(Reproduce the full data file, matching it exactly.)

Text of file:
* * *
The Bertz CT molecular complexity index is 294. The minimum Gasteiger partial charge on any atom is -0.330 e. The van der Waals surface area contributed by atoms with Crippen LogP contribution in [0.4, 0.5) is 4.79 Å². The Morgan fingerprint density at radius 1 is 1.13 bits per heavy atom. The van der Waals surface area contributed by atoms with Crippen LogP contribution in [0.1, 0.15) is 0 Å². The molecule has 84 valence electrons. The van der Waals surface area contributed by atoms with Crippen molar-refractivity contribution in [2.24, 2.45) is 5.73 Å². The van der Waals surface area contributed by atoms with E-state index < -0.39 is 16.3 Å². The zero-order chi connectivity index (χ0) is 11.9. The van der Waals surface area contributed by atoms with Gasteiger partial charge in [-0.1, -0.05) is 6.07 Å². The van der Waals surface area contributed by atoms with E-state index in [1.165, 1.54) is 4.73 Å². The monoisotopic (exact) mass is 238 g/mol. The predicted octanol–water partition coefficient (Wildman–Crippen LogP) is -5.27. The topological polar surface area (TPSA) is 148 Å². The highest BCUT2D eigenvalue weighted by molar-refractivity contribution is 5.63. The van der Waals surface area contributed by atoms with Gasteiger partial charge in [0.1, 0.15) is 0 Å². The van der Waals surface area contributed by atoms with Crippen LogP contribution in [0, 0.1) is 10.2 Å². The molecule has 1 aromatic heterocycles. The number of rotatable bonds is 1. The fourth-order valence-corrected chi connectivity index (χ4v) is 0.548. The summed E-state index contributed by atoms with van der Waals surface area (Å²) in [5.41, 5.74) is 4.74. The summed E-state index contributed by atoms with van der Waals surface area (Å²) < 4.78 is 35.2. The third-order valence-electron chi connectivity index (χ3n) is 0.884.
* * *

The Bertz CT molecular complexity index is 294. The minimum Gasteiger partial charge on any atom is -0.330 e. The van der Waals surface area contributed by atoms with Crippen LogP contribution in [0.4, 0.5) is 4.79 Å². The Morgan fingerprint density at radius 1 is 1.13 bits per heavy atom. The van der Waals surface area contributed by atoms with Crippen LogP contribution in [0.1, 0.15) is 0 Å². The molecule has 84 valence electrons. The van der Waals surface area contributed by atoms with Crippen molar-refractivity contribution in [2.24, 2.45) is 5.73 Å². The van der Waals surface area contributed by atoms with E-state index < -0.39 is 16.3 Å². The zero-order chi connectivity index (χ0) is 11.9. The van der Waals surface area contributed by atoms with Gasteiger partial charge in [-0.1, -0.05) is 6.07 Å². The van der Waals surface area contributed by atoms with E-state index in [1.165, 1.54) is 4.73 Å². The monoisotopic (exact) mass is 238 g/mol. The predicted octanol–water partition coefficient (Wildman–Crippen LogP) is -5.27. The topological polar surface area (TPSA) is 148 Å². The highest BCUT2D eigenvalue weighted by molar-refractivity contribution is 5.63. The van der Waals surface area contributed by atoms with Gasteiger partial charge in [0.1, 0.15) is 0 Å². The van der Waals surface area contributed by atoms with Crippen LogP contribution in [0, 0.1) is 10.2 Å². The molecule has 1 aromatic heterocycles. The number of rotatable bonds is 1. The fourth-order valence-corrected chi connectivity index (χ4v) is 0.548. The summed E-state index contributed by atoms with van der Waals surface area (Å²) in [5.41, 5.74) is 4.74. The summed E-state index contributed by atoms with van der Waals surface area (Å²) < 4.78 is 35.2. The third-order valence-electron chi connectivity index (χ3n) is 0.884.